Golf cart safety issues

by | July 6, 2018 6:12 pm

Last Updated: July 6, 2018 at 2:21 pm

With the onset of summer, Clarendon County is once again seeing an increased number of golf carts on its streets. While the golf cart has become a convenient and easy way to get from one place to another, residents and visitors must abide by South Carolina state law with regard to golf cart usage.

South Carolina golf cart laws were enacted to protect drivers of both golf carts and of other motorized vehicles on the roads. While golf carts appear to be a safer option because they are slow-moving and easy to operate, injuries are on the rise, as golf carts offer no true protection to those inside.

Golf carts were originally designed to be driven on golf courses over short distances with very little traffic and almost no obstructions. However, with the increase in popularity has come an increase in injury rates.

In “Golf Cart-Related Injuries in the U.S.” published in the American Journal of Preventive Medicine in 2008, trends in national golf cart injuries were analyzed. The study spanned 17 years from 1990-2006. According to the study, there was a 132% increase in golf-cart injuries over the study period, with an estimated total of 147,696 injuries, with 31% of the cases being children under the age of 16. During the study period, 7.4% of the injuries required hospitalization. The most common location was a sports facility, with 70% of injuries.

However, in the last decade, those numbers seem to have drastically changed. In Myrtle Beach, WMBF News Anchor Christel Bell published an article “Study: Golf cart-related injuries on the rise in Horry County” in 2017.

According to Bell’s article, in a 32-month period of time, “…the most common location was the public street, and falling out of moving golf carts was the most common mechanism, followed by roller and golf carts being struck by a motor vehicle.” Bell states 13% of patients required intensive care, with head injuries becoming more and more common.

In consulting with Clarendon County Coroner Bucky Mock, he states there have been no fatalities in Clarendon County due to golf cart accidents, but he is concerned over alleged reports of golf carts on busy highways, sometimes driven by children.

The first step to avoiding injury when enjoying your golf cart comes by obeying current laws for any cart driven on public roads. In South Carolina, a golf cart driver must be 16 years old and have a legal driver’s license. Even with a licensed adult in the front seat, it is not legal for a non-licensed minor to operate a cart.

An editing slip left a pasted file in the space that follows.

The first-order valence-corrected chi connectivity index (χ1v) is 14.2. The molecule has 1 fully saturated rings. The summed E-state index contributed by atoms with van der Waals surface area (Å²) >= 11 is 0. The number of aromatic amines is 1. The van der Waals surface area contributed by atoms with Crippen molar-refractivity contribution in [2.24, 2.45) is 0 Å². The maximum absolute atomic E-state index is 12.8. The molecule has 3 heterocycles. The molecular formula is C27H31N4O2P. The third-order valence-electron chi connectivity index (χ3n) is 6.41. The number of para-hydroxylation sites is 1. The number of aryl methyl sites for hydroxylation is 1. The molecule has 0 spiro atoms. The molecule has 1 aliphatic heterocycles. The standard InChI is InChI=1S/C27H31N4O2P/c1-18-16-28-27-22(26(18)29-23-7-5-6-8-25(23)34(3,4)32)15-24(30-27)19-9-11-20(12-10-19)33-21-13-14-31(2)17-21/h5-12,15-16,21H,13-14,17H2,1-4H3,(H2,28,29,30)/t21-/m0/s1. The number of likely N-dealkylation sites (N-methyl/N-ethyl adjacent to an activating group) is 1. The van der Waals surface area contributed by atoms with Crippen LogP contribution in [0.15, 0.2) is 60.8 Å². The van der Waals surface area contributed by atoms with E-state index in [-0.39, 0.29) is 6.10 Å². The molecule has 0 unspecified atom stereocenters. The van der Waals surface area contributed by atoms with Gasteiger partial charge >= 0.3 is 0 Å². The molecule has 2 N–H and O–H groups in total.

If a minor is driving and an accident occurs, parents could not only be held responsible for any damage, they could also be held civilly liable for “negligent entrustment” for an accident caused by the child. On top of this, the parents may face criminal charges for child endangerment.

The golf cart must be registered and the fee is $5. This permit must be replaced every five years or if the resident moves. To obtain a permit, visit http://www.scdmvonline.com/Vehicle-Owners/Types-Of-Vehicles/Golf-Cart and follow the instructions. When driving the cart, the driver must have his or her driver’s license, the registration certificate and proof of liability insurance for the golf cart.

Owners may legally drive their golf carts during daylight hours and on roads with a speed limit of 35 mph or less, although they may cross a road with a higher speed limit if needed. This trip can have a maximum road distance of 4 miles from the registered location for the cart, whether home or business.

As with any other motorized vehicle, it is illegal to consume alcohol while operating a golf cart.

Those caught violating any of these laws could face fines and the possibility of up to 30 days in jail. However, obeying these laws has another result: increased safety for children and adults on the roadways this summer.

“I just want people to be aware of the safety factors and laws,” said Mock. “We would hate to see a tragedy happen.”

comments » 1

  1. Comment by Joey

    July 6, 2018 at 22:40

    Do a stop and check then keep them off of Hwy 260. The county could make some money, just park by the Dollar General.


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